This week, millions of people across the country are expected to face the coldest temperatures in more than two decades, according to The Weather Channel. A few polar vortex 2019 maps from the network show just how cold some areas of the midwest will be, starting on Wednesday. Though it's hard to even imagine, cities like Chicago might experience extreme arctic environments, with temperatures as a low as minus 46 degrees Fahrenheit.
According to The Weather Channel, daytime highs in several midwest cities across the country are not expected to rise above subzero temperatures. But it's not just midwestern cities that are going to take a freezing cold hit this week: The Weather Channel further reports that by Thursday, cities along the northeast corridor from Washington D.C. to Boston are expected to have daytime lows in the single digits, and might be even colder.
It's tough to even fathom just how cold a temperature like minus 40 or 50 degrees might feel on your skin. As meteorologist Marc Weinberg notes below, it only takes five minutes of exposure to get frostbite in temperatures as cold as minus 40 degrees Fahrenheit. So if you live in Chicago, you might want to work from home on Wednesday.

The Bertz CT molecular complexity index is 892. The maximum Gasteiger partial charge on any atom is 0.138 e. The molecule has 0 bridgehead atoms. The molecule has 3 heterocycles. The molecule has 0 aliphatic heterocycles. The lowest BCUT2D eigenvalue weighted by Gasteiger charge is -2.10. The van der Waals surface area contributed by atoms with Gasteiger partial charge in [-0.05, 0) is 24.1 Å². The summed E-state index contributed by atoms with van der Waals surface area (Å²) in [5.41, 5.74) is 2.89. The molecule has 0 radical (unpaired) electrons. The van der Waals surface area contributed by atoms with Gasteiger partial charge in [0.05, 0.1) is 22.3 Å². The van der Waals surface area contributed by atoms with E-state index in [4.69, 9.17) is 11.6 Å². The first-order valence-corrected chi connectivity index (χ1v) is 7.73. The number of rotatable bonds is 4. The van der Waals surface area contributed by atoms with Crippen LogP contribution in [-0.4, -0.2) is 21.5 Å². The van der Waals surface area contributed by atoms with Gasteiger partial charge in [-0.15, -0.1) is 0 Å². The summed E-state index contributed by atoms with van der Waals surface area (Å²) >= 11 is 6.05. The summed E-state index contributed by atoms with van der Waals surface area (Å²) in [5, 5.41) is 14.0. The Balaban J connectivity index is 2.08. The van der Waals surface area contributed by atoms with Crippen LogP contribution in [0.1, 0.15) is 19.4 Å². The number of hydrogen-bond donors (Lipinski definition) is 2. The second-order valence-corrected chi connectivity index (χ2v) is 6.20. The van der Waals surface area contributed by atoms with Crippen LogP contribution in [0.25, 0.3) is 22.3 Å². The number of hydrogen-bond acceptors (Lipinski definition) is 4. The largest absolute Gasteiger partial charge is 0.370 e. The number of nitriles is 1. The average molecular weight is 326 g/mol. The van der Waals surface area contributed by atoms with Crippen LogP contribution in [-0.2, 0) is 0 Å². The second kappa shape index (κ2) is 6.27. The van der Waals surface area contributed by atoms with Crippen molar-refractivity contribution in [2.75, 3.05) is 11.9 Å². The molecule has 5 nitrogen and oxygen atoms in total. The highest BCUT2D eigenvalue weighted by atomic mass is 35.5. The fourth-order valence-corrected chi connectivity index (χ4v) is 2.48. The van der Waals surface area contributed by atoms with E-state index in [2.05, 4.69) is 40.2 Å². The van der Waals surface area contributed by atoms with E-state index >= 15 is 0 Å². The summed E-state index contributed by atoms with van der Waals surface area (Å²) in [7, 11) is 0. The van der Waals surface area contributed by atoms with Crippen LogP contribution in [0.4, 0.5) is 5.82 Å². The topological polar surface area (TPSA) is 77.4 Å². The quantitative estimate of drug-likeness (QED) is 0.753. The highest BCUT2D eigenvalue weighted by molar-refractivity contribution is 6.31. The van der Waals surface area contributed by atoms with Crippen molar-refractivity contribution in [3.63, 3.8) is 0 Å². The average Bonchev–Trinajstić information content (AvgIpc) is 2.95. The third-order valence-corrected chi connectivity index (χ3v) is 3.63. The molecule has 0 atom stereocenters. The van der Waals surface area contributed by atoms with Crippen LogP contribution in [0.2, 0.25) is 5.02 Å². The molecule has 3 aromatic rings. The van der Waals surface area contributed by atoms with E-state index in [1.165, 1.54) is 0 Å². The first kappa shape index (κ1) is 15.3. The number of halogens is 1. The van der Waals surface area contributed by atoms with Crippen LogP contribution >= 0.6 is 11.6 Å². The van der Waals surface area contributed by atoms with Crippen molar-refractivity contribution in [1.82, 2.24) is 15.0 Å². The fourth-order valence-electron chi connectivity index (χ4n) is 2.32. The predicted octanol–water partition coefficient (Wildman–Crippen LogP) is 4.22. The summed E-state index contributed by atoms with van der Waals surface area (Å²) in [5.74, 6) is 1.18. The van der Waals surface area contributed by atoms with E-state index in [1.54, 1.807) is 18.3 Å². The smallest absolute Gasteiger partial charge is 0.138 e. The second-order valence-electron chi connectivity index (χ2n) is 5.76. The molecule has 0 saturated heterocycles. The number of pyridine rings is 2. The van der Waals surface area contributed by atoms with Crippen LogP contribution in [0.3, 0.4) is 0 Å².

According to The New York Times, if the temperatures predicted for Chicago turn out to be as low as expected, it will mark the coldest day for the city since officials started keeping records.
To the publication, Chicago-based meteorologist Tom Skilling said that the weather this week is going to be a "doozy," and that it'll likely be so cold in Chicago that “we’re going to hear buildings and outdoor objects creaking.”
Something worth noting is how cold it will still likely be, even if temperatures don't reach the predicted numbers. For example, if Chicago experiences subzero temperatures closer to minus 15 or 30 degrees, rather than minus 45 degrees, it will still be so cold that if you throw water into the air, it'll freeze before it hits the ground.
By minus 40 degrees, Jezebel notes, it will become actively difficult to breathe in the frigid air without coughing. So it's important that anyone living in the affected areas keeps an eye on the temperature as the hours pass, given how the danger becomes exponential with each drop on the thermometer.
Per The New York Times, a polar vortex is a mass of cold air within bands of circulating winds which descends southward from its standard location near the North pole. The prevalence of polar vortexes has increased in recent years; scientists haven't quite determined why this is happening, the publication notes, but believe there is a link to climate change.
Another factor to consider will be wind chill, which might drive some temperatures down to minus 60 degrees, according to Rich Otto, a meteorologist with the National Weather Service. To NPR, Otto said,
The winds in combination with the cold temperatures are going to allow for some dangerously cold wind chills, values as cold as minus 30 to minus 50 degrees in a couple locations, and even colder as you get farther north, into parts of Minnesota, where some of those wind chills could get down to minus 60.
In other words, keep your weather app or channel open over the next few days, bundle up, and try to avoid going outside as much as possible,if you live in an area that's expected to be slammed by this frigid week.